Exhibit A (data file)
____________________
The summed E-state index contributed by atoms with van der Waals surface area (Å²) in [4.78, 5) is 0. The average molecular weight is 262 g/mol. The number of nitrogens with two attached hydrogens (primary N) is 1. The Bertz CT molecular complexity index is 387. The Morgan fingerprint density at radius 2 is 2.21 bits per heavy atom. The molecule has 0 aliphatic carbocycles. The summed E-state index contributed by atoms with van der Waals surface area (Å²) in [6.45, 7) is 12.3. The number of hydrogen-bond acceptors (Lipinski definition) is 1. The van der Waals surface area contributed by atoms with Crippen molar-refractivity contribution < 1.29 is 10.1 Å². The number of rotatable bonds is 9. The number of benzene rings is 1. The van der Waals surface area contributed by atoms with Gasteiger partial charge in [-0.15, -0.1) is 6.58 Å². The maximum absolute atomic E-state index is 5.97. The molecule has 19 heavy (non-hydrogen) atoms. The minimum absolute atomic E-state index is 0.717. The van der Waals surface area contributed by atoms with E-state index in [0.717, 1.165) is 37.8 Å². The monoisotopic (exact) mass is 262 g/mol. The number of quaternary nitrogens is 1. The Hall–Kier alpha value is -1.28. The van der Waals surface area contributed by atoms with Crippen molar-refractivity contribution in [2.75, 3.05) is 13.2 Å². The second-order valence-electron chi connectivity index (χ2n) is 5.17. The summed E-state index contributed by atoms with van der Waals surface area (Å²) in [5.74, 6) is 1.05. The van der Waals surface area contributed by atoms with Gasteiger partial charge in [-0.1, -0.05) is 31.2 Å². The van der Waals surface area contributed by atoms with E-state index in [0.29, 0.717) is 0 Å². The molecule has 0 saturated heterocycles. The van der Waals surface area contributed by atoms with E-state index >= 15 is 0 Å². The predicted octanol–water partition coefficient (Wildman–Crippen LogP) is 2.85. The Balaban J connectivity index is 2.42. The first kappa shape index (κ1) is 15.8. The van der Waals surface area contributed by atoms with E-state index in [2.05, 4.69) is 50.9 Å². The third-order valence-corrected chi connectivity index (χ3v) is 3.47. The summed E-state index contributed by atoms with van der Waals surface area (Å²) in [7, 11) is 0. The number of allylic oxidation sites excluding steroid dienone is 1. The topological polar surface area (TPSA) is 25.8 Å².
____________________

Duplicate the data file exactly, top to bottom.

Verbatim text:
The summed E-state index contributed by atoms with van der Waals surface area (Å²) in [4.78, 5) is 0. The average molecular weight is 262 g/mol. The number of nitrogens with two attached hydrogens (primary N) is 1. The Bertz CT molecular complexity index is 387. The Morgan fingerprint density at radius 2 is 2.21 bits per heavy atom. The molecule has 0 aliphatic carbocycles. The summed E-state index contributed by atoms with van der Waals surface area (Å²) in [6.45, 7) is 12.3. The number of hydrogen-bond acceptors (Lipinski definition) is 1. The van der Waals surface area contributed by atoms with Crippen molar-refractivity contribution < 1.29 is 10.1 Å². The number of rotatable bonds is 9. The number of benzene rings is 1. The van der Waals surface area contributed by atoms with Gasteiger partial charge in [-0.15, -0.1) is 6.58 Å². The maximum absolute atomic E-state index is 5.97. The molecule has 19 heavy (non-hydrogen) atoms. The minimum absolute atomic E-state index is 0.717. The van der Waals surface area contributed by atoms with E-state index in [0.717, 1.165) is 37.8 Å². The monoisotopic (exact) mass is 262 g/mol. The number of quaternary nitrogens is 1. The Hall–Kier alpha value is -1.28. The van der Waals surface area contributed by atoms with Crippen molar-refractivity contribution in [2.75, 3.05) is 13.2 Å². The second-order valence-electron chi connectivity index (χ2n) is 5.17. The summed E-state index contributed by atoms with van der Waals surface area (Å²) in [5.74, 6) is 1.05. The van der Waals surface area contributed by atoms with Gasteiger partial charge in [-0.1, -0.05) is 31.2 Å². The van der Waals surface area contributed by atoms with E-state index in [0.29, 0.717) is 0 Å². The molecule has 0 saturated heterocycles. The van der Waals surface area contributed by atoms with E-state index >= 15 is 0 Å². The predicted octanol–water partition coefficient (Wildman–Crippen LogP) is 2.85. The Balaban J connectivity index is 2.42. The first kappa shape index (κ1) is 15.8. The van der Waals surface area contributed by atoms with E-state index in [2.05, 4.69) is 50.9 Å². The third-order valence-corrected chi connectivity index (χ3v) is 3.47. The summed E-state index contributed by atoms with van der Waals surface area (Å²) in [7, 11) is 0. The number of allylic oxidation sites excluding steroid dienone is 1. The topological polar surface area (TPSA) is 25.8 Å².